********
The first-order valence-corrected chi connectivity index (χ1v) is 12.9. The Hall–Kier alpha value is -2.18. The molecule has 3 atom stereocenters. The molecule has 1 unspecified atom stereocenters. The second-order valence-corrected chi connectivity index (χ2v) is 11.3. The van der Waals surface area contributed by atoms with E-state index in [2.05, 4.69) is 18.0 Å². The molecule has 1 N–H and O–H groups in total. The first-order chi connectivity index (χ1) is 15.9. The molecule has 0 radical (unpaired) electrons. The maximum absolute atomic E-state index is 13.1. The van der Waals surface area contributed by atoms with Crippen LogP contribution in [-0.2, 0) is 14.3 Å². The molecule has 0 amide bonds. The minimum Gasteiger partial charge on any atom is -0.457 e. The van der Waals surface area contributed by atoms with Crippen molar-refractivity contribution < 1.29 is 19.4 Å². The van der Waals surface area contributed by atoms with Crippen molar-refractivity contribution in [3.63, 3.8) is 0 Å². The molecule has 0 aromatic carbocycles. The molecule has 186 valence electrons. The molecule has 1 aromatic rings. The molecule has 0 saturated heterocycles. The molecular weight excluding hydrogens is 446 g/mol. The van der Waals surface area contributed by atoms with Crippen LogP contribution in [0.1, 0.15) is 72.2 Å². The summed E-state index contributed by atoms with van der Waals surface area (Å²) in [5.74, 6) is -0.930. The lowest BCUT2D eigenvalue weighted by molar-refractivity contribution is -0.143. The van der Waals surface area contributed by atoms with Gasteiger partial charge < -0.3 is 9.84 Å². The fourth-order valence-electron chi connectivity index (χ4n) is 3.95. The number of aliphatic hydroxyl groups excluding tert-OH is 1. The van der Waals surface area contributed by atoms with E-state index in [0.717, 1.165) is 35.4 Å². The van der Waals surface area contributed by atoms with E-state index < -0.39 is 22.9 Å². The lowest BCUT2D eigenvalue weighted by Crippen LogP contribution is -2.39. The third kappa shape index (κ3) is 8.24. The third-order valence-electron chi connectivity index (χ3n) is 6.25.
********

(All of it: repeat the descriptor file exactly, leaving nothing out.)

The first-order valence-corrected chi connectivity index (χ1v) is 12.9. The Hall–Kier alpha value is -2.18. The molecule has 3 atom stereocenters. The molecule has 1 unspecified atom stereocenters. The second-order valence-corrected chi connectivity index (χ2v) is 11.3. The van der Waals surface area contributed by atoms with E-state index in [2.05, 4.69) is 18.0 Å². The molecule has 1 N–H and O–H groups in total. The first-order chi connectivity index (χ1) is 15.9. The molecule has 0 radical (unpaired) electrons. The maximum absolute atomic E-state index is 13.1. The van der Waals surface area contributed by atoms with Crippen LogP contribution in [-0.2, 0) is 14.3 Å². The molecule has 0 amide bonds. The minimum Gasteiger partial charge on any atom is -0.457 e. The van der Waals surface area contributed by atoms with Crippen molar-refractivity contribution < 1.29 is 19.4 Å². The van der Waals surface area contributed by atoms with Crippen molar-refractivity contribution in [3.63, 3.8) is 0 Å². The molecule has 0 aromatic carbocycles. The molecule has 186 valence electrons. The molecule has 1 aromatic rings. The molecule has 0 saturated heterocycles. The molecular weight excluding hydrogens is 446 g/mol. The van der Waals surface area contributed by atoms with Crippen LogP contribution in [0.1, 0.15) is 72.2 Å². The summed E-state index contributed by atoms with van der Waals surface area (Å²) in [5.74, 6) is -0.930. The lowest BCUT2D eigenvalue weighted by molar-refractivity contribution is -0.143. The van der Waals surface area contributed by atoms with Gasteiger partial charge < -0.3 is 9.84 Å². The fourth-order valence-electron chi connectivity index (χ4n) is 3.95. The number of aliphatic hydroxyl groups excluding tert-OH is 1. The van der Waals surface area contributed by atoms with E-state index in [0.717, 1.165) is 35.4 Å². The van der Waals surface area contributed by atoms with E-state index < -0.39 is 22.9 Å². The lowest BCUT2D eigenvalue weighted by Crippen LogP contribution is -2.39. The third kappa shape index (κ3) is 8.24. The third-order valence-electron chi connectivity index (χ3n) is 6.25.